Somnambulism is a peculiar condition of the nervous system in which a person experiences disinhibition of motor centers during sleep, and the mind has no control over them. In this state, patients perform automated actions; moreover, they can exhibit extraordinary agility and power. It is crucial to note that somnambulism often does not require medical treatment, but a specialist might need to prescribe a course of antidepressants and antipsychotic drugs in severe cases (Kushida, 2014). A distinctive feature of this condition is that the patient performs complex movements in relation to the dream scenario, which he or she sees at this moment, and this particular sleep disorder may be called parasomnia. Cases of somnambulism are equally met in both men and women, and most often, it is experienced by children aged from 4 to 8, which is why they need particular control.
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Causes and Symptoms of Somnambulism
This condition occurs in the phase of REM sleep in the first half of the night and is manifested in the active bursts of electrical activity. Despite the fact that scientists have put forward many hypotheses, they are still not aware of the real reasons for the outbreaks. One of the most common hypothesis suggests that braking processes begin to prevail in the brain of a healthy person, and they cover all brain areas simultaneously (Kissin, 2012). At the same time, some neurons reveal non-standard electrical activity, and part of the brain structures becomes disinhibited. In accordance with this theory, a person sleeps only partially as part of the body is sleeping while some units of the nervous system are awake. Thus, the cerebral cortex purposefully programs the body to such a state at the expense of the lower nerve structures.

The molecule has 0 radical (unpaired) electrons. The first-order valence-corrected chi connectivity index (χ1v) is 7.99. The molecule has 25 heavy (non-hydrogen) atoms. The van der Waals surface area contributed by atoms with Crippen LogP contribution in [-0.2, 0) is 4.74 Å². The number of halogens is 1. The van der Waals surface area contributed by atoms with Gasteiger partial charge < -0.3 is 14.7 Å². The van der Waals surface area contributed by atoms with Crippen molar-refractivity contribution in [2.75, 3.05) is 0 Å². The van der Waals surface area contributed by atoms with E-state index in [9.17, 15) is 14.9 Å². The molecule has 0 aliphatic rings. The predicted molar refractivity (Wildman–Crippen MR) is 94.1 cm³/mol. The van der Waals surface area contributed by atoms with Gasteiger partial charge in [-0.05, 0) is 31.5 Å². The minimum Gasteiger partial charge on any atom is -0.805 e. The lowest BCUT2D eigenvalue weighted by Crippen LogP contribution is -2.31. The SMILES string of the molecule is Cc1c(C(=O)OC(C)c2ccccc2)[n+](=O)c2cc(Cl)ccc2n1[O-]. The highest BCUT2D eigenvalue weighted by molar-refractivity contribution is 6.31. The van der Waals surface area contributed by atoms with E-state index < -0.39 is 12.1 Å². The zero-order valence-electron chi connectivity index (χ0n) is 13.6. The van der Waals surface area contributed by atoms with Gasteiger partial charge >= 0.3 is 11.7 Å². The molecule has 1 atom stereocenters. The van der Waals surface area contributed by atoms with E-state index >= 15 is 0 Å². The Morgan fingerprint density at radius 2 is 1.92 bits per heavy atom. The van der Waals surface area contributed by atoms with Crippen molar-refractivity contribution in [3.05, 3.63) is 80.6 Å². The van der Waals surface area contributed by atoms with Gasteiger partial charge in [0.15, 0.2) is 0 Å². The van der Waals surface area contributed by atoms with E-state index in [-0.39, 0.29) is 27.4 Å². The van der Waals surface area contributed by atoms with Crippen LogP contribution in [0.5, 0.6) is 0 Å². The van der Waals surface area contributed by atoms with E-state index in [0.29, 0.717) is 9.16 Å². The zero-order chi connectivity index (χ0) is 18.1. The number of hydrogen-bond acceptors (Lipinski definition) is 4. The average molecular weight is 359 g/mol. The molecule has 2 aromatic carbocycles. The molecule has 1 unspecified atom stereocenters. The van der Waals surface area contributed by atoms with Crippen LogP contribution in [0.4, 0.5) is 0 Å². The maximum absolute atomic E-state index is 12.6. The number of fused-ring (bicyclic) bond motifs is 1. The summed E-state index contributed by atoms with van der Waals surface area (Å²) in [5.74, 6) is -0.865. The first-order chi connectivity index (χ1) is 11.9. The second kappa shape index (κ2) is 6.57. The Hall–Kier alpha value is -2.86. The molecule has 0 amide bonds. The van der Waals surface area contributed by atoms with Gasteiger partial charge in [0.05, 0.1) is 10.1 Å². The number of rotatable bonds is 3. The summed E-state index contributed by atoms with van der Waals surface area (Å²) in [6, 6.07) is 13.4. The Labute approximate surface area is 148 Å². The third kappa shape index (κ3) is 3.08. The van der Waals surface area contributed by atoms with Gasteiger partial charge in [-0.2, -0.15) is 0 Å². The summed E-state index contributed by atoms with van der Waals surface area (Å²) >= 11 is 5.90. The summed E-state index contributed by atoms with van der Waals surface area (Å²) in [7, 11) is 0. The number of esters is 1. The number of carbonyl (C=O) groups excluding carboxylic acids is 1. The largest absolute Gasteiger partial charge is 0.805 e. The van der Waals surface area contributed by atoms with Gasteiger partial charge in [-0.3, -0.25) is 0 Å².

In adults, this condition may occur in various neurological diseases such as hysterical neurosis, obsessive-compulsive disorder, Parkinson’s disease, chronic fatigue syndrome, and so on (Jung, 2014). The strong nervous shock, including a positive one, prolonged stress, chronic sleep deprivation, and much more, can lead to somnambulism. Loud noise during sleep, a sudden flash of light, and bright light in the sleeping room (especially during the full moon) can trigger the mechanisms of somnambulism. The symptoms of somnambulism are:
- the absence of clear consciousness during the episode;
- open eyes;
- lack of emotion;
- inability to wake the sleeping person up easily during the episode of somnambulism;
- complete absence of memories of the committed actions after waking up;
- completion of sleepwalking with a deep sleep.
Diagnosis and Treatment
The basis of diagnosis is the clinical picture of the patient. The frequency and intensity of somnambulism cases are key indicators in terms of treatment if it is required. A neurologist should ask the witness about the features of the sleepwalking behavior of the patient, and it is also necessary to ask the patient about his or her memories at this moment. As stated above, sleepwalking can happen in healthy people, but it can also be a symptom of nervous diseases (Myland Kaufman & Milstein, 2012). In this connection, it is necessary to carry out additional lab tests such as a full neurological and psychiatric examination, brain CT or MRI, and EEG. Cases of somnambulism may occur in children with an immature brain, as well as in patients with temporal lobe epilepsy, brain tumors, schizophrenia, and dementia. In such cases, the cause of somnambulism should be determined through EEG.
In terms of plan of treatment, if the patient is a child with rare cases and low activity during the episodes, it is recommended not to prescribe any medication (Myland Kaufman & Milstein, 2012). It is advisable to use thermal stimuli (for example, a wet towel) to wake the sleeping person. In long-term and recurrent episodes of sleepwalking, which include complex actions and are accompanied by danger to life and health of the patient, the use of drug therapy is mandatory (antidepressants, antipsychotics, sedatives). However, the choice of a particular drug is determined individually.
Jung, C. (2014). Psychiatric studies. Abingdon, UK: Routledge.
Kissin, B. (2012). Conscious and unconscious programs in the brain. New York, NY: Springer.
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Kushida, C. (2014). Evaluation of sleep complaints, an issue of sleep medicine clinics. New York, NY: Elsevier.
Myland Kaufman, D., & Milstein, M. (2012). Kaufman’s clinical neurology for psychiatrists. New York, NY: Elsevier.